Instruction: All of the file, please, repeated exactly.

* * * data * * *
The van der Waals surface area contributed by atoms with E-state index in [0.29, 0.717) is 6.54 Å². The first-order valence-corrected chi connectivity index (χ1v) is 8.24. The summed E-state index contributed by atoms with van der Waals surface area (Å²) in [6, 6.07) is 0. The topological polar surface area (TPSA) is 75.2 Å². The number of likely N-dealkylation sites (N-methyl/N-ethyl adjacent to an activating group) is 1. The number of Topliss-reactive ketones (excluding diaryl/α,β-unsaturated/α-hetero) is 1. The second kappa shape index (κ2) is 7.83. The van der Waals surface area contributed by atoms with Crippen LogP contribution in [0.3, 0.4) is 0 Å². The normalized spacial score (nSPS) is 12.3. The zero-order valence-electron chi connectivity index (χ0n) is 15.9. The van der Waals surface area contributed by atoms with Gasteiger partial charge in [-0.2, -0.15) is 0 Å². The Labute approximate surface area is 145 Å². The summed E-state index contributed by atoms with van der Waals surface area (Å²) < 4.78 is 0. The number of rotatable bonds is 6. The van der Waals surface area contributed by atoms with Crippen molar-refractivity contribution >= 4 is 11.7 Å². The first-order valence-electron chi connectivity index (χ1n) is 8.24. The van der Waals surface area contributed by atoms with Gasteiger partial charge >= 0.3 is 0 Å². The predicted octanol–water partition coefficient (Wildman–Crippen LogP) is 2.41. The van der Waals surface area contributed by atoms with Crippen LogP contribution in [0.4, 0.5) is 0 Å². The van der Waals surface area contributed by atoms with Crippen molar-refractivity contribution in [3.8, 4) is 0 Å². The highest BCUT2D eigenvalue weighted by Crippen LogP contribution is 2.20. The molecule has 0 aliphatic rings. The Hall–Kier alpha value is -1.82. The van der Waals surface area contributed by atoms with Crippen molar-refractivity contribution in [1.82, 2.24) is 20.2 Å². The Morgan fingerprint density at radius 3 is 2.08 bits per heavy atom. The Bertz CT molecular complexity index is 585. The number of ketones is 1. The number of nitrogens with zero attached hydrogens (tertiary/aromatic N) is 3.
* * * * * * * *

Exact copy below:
The van der Waals surface area contributed by atoms with E-state index in [0.29, 0.717) is 6.54 Å². The first-order valence-corrected chi connectivity index (χ1v) is 8.24. The summed E-state index contributed by atoms with van der Waals surface area (Å²) in [6, 6.07) is 0. The topological polar surface area (TPSA) is 75.2 Å². The number of likely N-dealkylation sites (N-methyl/N-ethyl adjacent to an activating group) is 1. The number of Topliss-reactive ketones (excluding diaryl/α,β-unsaturated/α-hetero) is 1. The second kappa shape index (κ2) is 7.83. The van der Waals surface area contributed by atoms with Crippen LogP contribution in [0.3, 0.4) is 0 Å². The normalized spacial score (nSPS) is 12.3. The zero-order valence-electron chi connectivity index (χ0n) is 15.9. The van der Waals surface area contributed by atoms with Gasteiger partial charge in [-0.2, -0.15) is 0 Å². The Labute approximate surface area is 145 Å². The summed E-state index contributed by atoms with van der Waals surface area (Å²) < 4.78 is 0. The number of rotatable bonds is 6. The van der Waals surface area contributed by atoms with Crippen molar-refractivity contribution >= 4 is 11.7 Å². The first-order valence-electron chi connectivity index (χ1n) is 8.24. The van der Waals surface area contributed by atoms with Gasteiger partial charge >= 0.3 is 0 Å². The predicted octanol–water partition coefficient (Wildman–Crippen LogP) is 2.41. The van der Waals surface area contributed by atoms with Crippen LogP contribution in [0.4, 0.5) is 0 Å². The van der Waals surface area contributed by atoms with Crippen molar-refractivity contribution in [3.8, 4) is 0 Å². The highest BCUT2D eigenvalue weighted by Crippen LogP contribution is 2.20. The molecule has 0 aliphatic rings. The Hall–Kier alpha value is -1.82. The van der Waals surface area contributed by atoms with Crippen molar-refractivity contribution in [1.82, 2.24) is 20.2 Å². The Morgan fingerprint density at radius 3 is 2.08 bits per heavy atom. The Bertz CT molecular complexity index is 585. The number of ketones is 1. The number of nitrogens with zero attached hydrogens (tertiary/aromatic N) is 3.